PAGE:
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Thread: suicide

  1. #61
    Senior Member alan's Avatar
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    I think that if I had a method and a plan for suicide, I would think about it less, because I'd know the option is there should the time come that I believe it's my best course of action. Because I haven't been able to figure out a way, I think about it more than I would otherwise.
    Alan

    Proofread carefully to see if you any words out.

  2. #62
    Quote Originally Posted by alan
    I think that if I had a method and a plan for suicide, I would think about it less, because I'd know the option is there should the time come that I believe it's my best course of action. Because I haven't been able to figure out a way, I think about it more than I would otherwise.
    When someone broke into my apartment (20 years ago) I was really pissed off that they stole my .38 Special snubby. I felt as they they robbed me of my choice to check out at will. I soon replaced it and felt better just knowing that I still had the option. The assholes stole my cable box, reefer and Valiums too but those items weren't nearly as important to me.

    So I know what you're talking about Alan.
    "Be kind, for everyone you meet is fighting a great battle." - Philo of Alexandria

  3. #63
    Senior Member Tim C.'s Avatar
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    Jukespin: Based on your sci tenure, obviously it is you that....

    ....deserves the recognition and respect around here. Son of a B, you're amongst the most determined of us to stick life out. I should get my mentoring from you!
    Though we're guilty of stealing CRIPPLY'S thread, our subplot is still related, just oppositely. Besides, we're all on the same side.
    Only, should a cure come to be, and you so wisely didn't hold your breath for it, I will personally drag you through the rigors of recovery. Screw the too-far- gone BS, your inherent determination will respond on automatic pilot. You're a needed icon here.

    My sarcasm is meant to be taken at face value only. It's just a defense mechanism of my twisted online and offline personality as the result of my 'crash' course on the medical profession since sci.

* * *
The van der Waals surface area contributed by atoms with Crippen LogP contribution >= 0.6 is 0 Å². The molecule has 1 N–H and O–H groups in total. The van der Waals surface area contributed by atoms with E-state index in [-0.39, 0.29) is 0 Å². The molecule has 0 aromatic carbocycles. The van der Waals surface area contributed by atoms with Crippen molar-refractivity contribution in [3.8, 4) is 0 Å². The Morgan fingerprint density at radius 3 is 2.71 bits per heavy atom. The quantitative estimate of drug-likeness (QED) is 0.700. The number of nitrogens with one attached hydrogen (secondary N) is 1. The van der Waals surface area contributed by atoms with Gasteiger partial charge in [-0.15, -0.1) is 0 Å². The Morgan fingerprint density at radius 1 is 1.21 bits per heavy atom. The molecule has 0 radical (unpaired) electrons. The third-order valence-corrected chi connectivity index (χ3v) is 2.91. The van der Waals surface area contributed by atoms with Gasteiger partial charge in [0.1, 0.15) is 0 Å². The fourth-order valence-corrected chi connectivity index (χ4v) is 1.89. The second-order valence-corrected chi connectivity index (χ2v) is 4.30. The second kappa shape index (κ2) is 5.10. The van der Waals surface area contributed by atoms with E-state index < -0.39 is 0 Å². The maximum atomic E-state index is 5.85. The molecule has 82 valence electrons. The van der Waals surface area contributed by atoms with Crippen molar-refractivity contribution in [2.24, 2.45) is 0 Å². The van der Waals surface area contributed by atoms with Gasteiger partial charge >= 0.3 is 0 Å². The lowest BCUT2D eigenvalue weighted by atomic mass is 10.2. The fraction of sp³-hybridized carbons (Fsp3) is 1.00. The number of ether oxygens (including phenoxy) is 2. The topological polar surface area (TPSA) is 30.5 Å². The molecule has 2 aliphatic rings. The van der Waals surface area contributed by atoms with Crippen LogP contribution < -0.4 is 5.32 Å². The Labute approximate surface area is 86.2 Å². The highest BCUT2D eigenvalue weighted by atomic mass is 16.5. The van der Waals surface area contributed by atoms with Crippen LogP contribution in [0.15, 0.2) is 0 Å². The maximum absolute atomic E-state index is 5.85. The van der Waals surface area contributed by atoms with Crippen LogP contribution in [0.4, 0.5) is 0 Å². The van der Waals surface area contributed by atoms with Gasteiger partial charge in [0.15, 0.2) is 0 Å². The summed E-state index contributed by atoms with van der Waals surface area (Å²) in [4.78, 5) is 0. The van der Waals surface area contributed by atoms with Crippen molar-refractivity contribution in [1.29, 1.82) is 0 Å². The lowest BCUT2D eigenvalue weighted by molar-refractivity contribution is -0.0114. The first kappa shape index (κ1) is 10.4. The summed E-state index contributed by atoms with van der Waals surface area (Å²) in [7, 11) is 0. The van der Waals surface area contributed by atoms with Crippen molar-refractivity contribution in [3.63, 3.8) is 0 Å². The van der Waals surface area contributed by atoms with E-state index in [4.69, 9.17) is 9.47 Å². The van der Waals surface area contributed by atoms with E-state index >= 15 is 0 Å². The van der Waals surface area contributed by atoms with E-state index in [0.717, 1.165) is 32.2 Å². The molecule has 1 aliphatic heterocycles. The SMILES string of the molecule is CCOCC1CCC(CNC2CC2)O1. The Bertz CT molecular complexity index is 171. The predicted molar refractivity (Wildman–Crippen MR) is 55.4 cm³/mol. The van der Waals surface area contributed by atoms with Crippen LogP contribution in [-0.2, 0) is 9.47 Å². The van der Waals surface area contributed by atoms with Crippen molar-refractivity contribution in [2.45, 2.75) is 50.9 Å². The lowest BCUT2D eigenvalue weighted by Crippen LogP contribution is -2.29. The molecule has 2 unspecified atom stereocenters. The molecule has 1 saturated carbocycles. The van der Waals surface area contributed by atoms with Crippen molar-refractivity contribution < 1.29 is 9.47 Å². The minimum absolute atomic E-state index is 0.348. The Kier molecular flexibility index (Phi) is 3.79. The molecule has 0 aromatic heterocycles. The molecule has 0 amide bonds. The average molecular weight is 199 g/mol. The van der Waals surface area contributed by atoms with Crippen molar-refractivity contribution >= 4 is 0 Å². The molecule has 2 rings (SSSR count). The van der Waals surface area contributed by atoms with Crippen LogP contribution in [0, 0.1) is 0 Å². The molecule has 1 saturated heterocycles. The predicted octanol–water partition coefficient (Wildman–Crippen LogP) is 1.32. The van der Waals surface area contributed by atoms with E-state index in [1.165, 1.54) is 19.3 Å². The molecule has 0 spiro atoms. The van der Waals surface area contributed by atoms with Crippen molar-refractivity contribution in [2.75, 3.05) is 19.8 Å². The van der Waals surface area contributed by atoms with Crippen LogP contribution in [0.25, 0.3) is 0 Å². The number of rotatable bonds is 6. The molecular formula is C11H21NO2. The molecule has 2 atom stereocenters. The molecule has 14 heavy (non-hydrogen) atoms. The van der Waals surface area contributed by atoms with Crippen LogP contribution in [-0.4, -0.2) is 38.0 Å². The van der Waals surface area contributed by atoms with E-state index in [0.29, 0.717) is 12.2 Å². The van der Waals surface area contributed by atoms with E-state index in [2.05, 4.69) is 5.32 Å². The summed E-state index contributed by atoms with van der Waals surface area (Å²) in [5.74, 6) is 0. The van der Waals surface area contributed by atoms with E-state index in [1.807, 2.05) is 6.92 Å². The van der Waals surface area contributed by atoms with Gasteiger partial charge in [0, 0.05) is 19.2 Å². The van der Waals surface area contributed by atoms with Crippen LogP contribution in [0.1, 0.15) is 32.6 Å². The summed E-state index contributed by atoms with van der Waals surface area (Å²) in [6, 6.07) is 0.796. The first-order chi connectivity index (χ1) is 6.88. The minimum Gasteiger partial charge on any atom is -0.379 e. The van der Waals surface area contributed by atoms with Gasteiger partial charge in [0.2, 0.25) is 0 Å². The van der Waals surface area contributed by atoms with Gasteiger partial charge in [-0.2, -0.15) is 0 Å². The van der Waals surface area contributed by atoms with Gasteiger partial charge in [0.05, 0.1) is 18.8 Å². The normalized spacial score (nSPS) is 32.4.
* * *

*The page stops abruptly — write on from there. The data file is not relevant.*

4. #64
    Senior Member jukespin's Avatar
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    Wink

    Quote Originally Posted by Tim C.
    ....deserves the recognition and respect around here. Son of a B, you're amongst the most determined of us to stick life out. I should get my mentoring from you!
    Though we're guilty of stealing CRIPPLY'S thread, our subplot is still related, just oppositely. Besides, we're all on the same side.
    Only, should a cure come to be, and you so wisely didn't hold your breath for it, I will personally drag you through the rigors of recovery. Screw the too-far- gone BS, your inherent determination will respond on automatic pilot. You're a needed icon here.

    My sarcasm is meant to be taken at face value only. It's just a defense mechanism of my twisted online and offline personality as the result of my 'crash' course on the medical profession since sci.


    Really though, from earlier in the thread:
    http://carecure.org/forum/showthread.php?t=61461&page=4 #s 39 & 40:

    Originally Posted by carbar
    "I can't go on. But I must. So I will."
    This is a line from Samuel Beckett, an irish writer.
    I haven't actually contemplated details of my own suicide, but very regularly contemplate death as an escape, or think about simply giving up. My dad's phrase for it was "I wish I could jump up and never come down".
    When I get these feelings, I think too of Beckett's line to keep me going. It seems so simple on the surface of it. The obligation of "But I must" is really an obligation to myself, my former self, not to anyone else. I must keep going for myself, I got this far, and only if I continue will I find out the rest.